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Q.

What is a Asperger's syndrome??

Tags: relationships, health, education
Asked by cyrus irani, 31 Jan '10 04:08 pm
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Answers (2)

1.

Asperger's syndrome, also called Asperger's disorder, is a type of pervasive development disorder (PDD). PDDs are a group of conditions that involve delays in the development of many basic skills, most notably the ability to socialize with others, to communicate, and to use imagination.

Although Asperger's syndrome is similar in some ways to autism -- another, more severe type of PDD -- there are some important differences. Children with Asperger's syndrome typically function better than do those with autism. In addition, children with Asperger's syndrome generally have normal intelligence and near-normal language development, although they may develop problems communicating as they get older.
Autism and Your Child

Each child with an autism spectrum disorder will have his or her own individual pattern of autism. Sometimes, a child's development is delayed from birth. Other children with autism develop normally before suddenly losing social or language skills. In some children, a ...more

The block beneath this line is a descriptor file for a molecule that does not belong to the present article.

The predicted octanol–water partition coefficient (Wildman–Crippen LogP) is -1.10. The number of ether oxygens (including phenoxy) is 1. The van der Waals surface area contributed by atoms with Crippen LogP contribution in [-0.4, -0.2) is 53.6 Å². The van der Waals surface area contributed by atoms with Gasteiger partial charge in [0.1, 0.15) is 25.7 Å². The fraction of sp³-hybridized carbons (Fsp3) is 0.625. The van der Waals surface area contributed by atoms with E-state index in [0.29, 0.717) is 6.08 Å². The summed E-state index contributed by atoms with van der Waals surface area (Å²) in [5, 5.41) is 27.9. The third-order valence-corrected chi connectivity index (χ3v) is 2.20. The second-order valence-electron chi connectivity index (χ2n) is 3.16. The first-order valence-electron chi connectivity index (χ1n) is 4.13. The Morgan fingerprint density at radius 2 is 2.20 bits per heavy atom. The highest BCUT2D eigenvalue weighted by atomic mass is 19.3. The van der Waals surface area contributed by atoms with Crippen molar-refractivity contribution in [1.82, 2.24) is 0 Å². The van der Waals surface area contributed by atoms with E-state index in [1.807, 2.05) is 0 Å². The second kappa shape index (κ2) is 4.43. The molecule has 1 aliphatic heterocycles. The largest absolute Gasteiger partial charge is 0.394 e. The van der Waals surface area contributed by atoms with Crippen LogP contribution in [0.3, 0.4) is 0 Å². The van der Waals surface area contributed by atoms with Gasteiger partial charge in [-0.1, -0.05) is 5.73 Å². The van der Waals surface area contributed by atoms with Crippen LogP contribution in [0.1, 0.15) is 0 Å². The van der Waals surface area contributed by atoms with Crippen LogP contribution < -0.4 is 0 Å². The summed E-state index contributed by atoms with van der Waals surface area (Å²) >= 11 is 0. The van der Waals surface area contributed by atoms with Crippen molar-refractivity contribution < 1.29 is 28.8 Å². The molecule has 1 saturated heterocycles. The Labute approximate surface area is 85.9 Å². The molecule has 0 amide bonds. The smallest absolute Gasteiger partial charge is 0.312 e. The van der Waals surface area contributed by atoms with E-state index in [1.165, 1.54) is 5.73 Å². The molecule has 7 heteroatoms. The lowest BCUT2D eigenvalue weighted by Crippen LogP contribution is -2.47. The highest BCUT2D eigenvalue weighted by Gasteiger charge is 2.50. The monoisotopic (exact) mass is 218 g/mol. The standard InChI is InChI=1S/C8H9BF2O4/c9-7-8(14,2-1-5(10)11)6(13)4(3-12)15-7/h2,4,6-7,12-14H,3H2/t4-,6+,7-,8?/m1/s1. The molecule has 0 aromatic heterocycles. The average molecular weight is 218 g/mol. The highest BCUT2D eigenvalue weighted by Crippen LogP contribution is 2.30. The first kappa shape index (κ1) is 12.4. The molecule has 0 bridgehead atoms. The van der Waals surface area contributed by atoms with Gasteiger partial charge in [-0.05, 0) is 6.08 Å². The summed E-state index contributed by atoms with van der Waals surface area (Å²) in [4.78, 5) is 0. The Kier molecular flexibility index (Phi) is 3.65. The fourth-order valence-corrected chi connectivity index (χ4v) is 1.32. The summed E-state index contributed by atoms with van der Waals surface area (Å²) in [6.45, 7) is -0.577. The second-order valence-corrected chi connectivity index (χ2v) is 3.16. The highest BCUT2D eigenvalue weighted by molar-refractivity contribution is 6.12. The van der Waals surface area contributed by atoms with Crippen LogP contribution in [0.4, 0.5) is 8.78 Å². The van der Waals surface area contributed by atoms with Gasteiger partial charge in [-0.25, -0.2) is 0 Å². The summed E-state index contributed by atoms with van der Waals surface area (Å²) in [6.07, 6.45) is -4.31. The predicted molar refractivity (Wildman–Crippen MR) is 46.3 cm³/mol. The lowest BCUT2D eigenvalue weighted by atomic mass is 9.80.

Answered by saranathan Narasimhan, 31 Jan '10 04:21 pm

 
  
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2.

Asperger syndrome (AS) is a developmental disorder. It is an autism spectrum disorder (ASD), one of a distinct group of neurological conditions characterized by a greater or lesser degree of impairment in language and communication skills, as well as repetitive or restrictive patterns of thought and behavior. Other ASDs include: classic autism, Rett syndrome, childhood disintegrative disorder, and pervasive developmental disorder not otherwise specified (usually referred to as PDD-NOS). Unlike children with autism, children with AS retain their early language skills.

The most distinguishing symptom of AS is a childs obsessive interest in a single object or topic to the exclusion of any other. Children with AS want to know everything about their topic of interest and their conversations with others will be about little else. Their expertise, high level of vocabulary, and formal speech patterns make them seem like little professors. Other characteristics of AS include repetitive ...more
Answered by sreekumar, 31 Jan '10 04:14 pm

 
  
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